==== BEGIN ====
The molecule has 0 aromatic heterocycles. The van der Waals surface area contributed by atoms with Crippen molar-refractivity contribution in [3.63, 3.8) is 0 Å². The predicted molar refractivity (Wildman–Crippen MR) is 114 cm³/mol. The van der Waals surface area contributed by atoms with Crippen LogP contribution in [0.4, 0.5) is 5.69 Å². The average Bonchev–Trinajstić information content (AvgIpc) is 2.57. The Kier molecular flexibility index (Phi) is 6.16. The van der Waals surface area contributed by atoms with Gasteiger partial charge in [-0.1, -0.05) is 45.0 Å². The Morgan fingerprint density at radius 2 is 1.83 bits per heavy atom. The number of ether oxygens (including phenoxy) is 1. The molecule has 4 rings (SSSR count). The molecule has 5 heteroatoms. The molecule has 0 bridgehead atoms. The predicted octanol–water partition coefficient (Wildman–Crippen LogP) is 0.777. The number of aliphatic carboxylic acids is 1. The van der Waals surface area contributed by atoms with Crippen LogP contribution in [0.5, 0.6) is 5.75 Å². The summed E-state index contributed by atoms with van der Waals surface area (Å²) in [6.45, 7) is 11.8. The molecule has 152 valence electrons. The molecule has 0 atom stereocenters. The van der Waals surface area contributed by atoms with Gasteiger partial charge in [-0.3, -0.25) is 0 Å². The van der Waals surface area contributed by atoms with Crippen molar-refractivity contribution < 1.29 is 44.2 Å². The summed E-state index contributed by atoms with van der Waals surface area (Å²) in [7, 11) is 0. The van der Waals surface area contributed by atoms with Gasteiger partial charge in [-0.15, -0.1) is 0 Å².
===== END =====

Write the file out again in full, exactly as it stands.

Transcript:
The molecule has 0 aromatic heterocycles. The van der Waals surface area contributed by atoms with Crippen molar-refractivity contribution in [3.63, 3.8) is 0 Å². The predicted molar refractivity (Wildman–Crippen MR) is 114 cm³/mol. The van der Waals surface area contributed by atoms with Crippen LogP contribution in [0.4, 0.5) is 5.69 Å². The average Bonchev–Trinajstić information content (AvgIpc) is 2.57. The Kier molecular flexibility index (Phi) is 6.16. The van der Waals surface area contributed by atoms with Gasteiger partial charge in [-0.1, -0.05) is 45.0 Å². The Morgan fingerprint density at radius 2 is 1.83 bits per heavy atom. The number of ether oxygens (including phenoxy) is 1. The molecule has 4 rings (SSSR count). The molecule has 5 heteroatoms. The molecule has 0 bridgehead atoms. The predicted octanol–water partition coefficient (Wildman–Crippen LogP) is 0.777. The number of aliphatic carboxylic acids is 1. The van der Waals surface area contributed by atoms with Crippen LogP contribution in [0.5, 0.6) is 5.75 Å². The summed E-state index contributed by atoms with van der Waals surface area (Å²) in [6.45, 7) is 11.8. The molecule has 152 valence electrons. The molecule has 0 atom stereocenters. The van der Waals surface area contributed by atoms with Gasteiger partial charge in [-0.3, -0.25) is 0 Å². The van der Waals surface area contributed by atoms with Crippen molar-refractivity contribution < 1.29 is 44.2 Å². The summed E-state index contributed by atoms with van der Waals surface area (Å²) in [7, 11) is 0. The van der Waals surface area contributed by atoms with Gasteiger partial charge in [-0.15, -0.1) is 0 Å².